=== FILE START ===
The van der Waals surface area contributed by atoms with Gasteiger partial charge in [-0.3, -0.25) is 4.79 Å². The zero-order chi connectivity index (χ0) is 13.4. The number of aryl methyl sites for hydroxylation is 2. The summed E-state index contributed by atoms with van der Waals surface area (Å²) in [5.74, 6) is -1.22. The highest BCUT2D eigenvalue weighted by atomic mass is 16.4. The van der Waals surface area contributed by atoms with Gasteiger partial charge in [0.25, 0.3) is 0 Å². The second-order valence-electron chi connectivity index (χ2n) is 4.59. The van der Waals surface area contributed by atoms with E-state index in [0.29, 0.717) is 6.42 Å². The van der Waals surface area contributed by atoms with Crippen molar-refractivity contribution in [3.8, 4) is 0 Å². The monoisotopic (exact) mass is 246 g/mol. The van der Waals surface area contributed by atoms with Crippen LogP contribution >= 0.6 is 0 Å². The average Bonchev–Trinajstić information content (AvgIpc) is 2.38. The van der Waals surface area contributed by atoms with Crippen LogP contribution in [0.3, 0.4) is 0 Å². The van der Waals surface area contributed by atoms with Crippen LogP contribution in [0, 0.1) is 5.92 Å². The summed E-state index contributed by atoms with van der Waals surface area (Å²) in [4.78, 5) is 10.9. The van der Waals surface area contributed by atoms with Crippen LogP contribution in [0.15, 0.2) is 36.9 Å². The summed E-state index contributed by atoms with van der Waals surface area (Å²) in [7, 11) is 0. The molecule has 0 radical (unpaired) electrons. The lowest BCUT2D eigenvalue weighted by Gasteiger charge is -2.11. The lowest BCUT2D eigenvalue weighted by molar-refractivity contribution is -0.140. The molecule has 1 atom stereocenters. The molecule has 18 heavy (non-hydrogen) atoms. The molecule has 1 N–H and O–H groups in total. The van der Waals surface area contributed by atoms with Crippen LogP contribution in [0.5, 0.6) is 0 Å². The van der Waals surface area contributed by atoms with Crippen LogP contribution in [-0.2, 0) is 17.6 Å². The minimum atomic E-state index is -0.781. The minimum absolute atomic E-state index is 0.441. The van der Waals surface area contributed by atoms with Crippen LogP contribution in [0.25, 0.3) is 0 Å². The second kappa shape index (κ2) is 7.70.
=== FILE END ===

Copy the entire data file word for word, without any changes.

The van der Waals surface area contributed by atoms with Gasteiger partial charge in [-0.3, -0.25) is 4.79 Å². The zero-order chi connectivity index (χ0) is 13.4. The number of aryl methyl sites for hydroxylation is 2. The summed E-state index contributed by atoms with van der Waals surface area (Å²) in [5.74, 6) is -1.22. The highest BCUT2D eigenvalue weighted by atomic mass is 16.4. The van der Waals surface area contributed by atoms with Gasteiger partial charge in [0.25, 0.3) is 0 Å². The second-order valence-electron chi connectivity index (χ2n) is 4.59. The van der Waals surface area contributed by atoms with E-state index in [0.29, 0.717) is 6.42 Å². The van der Waals surface area contributed by atoms with Crippen molar-refractivity contribution in [3.8, 4) is 0 Å². The monoisotopic (exact) mass is 246 g/mol. The van der Waals surface area contributed by atoms with Crippen LogP contribution >= 0.6 is 0 Å². The average Bonchev–Trinajstić information content (AvgIpc) is 2.38. The van der Waals surface area contributed by atoms with Crippen LogP contribution in [0.3, 0.4) is 0 Å². The van der Waals surface area contributed by atoms with Crippen LogP contribution in [0, 0.1) is 5.92 Å². The summed E-state index contributed by atoms with van der Waals surface area (Å²) in [4.78, 5) is 10.9. The van der Waals surface area contributed by atoms with Crippen LogP contribution in [0.15, 0.2) is 36.9 Å². The summed E-state index contributed by atoms with van der Waals surface area (Å²) in [7, 11) is 0. The molecule has 0 radical (unpaired) electrons. The lowest BCUT2D eigenvalue weighted by Gasteiger charge is -2.11. The lowest BCUT2D eigenvalue weighted by molar-refractivity contribution is -0.140. The molecule has 1 atom stereocenters. The molecule has 18 heavy (non-hydrogen) atoms. The molecule has 1 N–H and O–H groups in total. The van der Waals surface area contributed by atoms with Crippen LogP contribution in [0.5, 0.6) is 0 Å². The van der Waals surface area contributed by atoms with Crippen LogP contribution in [-0.2, 0) is 17.6 Å². The minimum atomic E-state index is -0.781. The minimum absolute atomic E-state index is 0.441. The van der Waals surface area contributed by atoms with Crippen LogP contribution in [0.25, 0.3) is 0 Å². The second kappa shape index (κ2) is 7.70.